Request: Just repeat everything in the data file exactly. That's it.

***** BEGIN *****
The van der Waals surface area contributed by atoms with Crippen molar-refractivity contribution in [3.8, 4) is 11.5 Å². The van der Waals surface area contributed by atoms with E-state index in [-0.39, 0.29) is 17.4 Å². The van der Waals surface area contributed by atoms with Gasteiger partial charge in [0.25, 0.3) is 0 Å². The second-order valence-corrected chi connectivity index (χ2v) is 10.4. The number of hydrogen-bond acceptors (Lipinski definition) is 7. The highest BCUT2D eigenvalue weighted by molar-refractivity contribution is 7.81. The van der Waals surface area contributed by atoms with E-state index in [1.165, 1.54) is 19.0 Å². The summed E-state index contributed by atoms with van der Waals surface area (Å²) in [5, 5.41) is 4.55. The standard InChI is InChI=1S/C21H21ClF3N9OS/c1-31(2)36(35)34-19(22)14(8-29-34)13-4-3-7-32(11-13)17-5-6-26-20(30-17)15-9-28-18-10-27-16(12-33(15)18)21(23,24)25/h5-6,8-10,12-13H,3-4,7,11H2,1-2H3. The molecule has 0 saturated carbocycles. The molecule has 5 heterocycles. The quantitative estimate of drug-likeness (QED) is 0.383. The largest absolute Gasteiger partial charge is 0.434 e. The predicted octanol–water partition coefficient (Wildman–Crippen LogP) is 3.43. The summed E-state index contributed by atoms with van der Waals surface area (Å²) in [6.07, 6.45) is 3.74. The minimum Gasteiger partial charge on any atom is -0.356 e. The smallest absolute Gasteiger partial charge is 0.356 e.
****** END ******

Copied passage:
The van der Waals surface area contributed by atoms with Crippen molar-refractivity contribution in [3.8, 4) is 11.5 Å². The van der Waals surface area contributed by atoms with E-state index in [-0.39, 0.29) is 17.4 Å². The van der Waals surface area contributed by atoms with Gasteiger partial charge in [0.25, 0.3) is 0 Å². The second-order valence-corrected chi connectivity index (χ2v) is 10.4. The number of hydrogen-bond acceptors (Lipinski definition) is 7. The highest BCUT2D eigenvalue weighted by molar-refractivity contribution is 7.81. The van der Waals surface area contributed by atoms with E-state index in [1.165, 1.54) is 19.0 Å². The summed E-state index contributed by atoms with van der Waals surface area (Å²) in [5, 5.41) is 4.55. The standard InChI is InChI=1S/C21H21ClF3N9OS/c1-31(2)36(35)34-19(22)14(8-29-34)13-4-3-7-32(11-13)17-5-6-26-20(30-17)15-9-28-18-10-27-16(12-33(15)18)21(23,24)25/h5-6,8-10,12-13H,3-4,7,11H2,1-2H3. The molecule has 0 saturated carbocycles. The molecule has 5 heterocycles. The quantitative estimate of drug-likeness (QED) is 0.383. The largest absolute Gasteiger partial charge is 0.434 e. The predicted octanol–water partition coefficient (Wildman–Crippen LogP) is 3.43. The summed E-state index contributed by atoms with van der Waals surface area (Å²) in [6.07, 6.45) is 3.74. The minimum Gasteiger partial charge on any atom is -0.356 e. The smallest absolute Gasteiger partial charge is 0.356 e.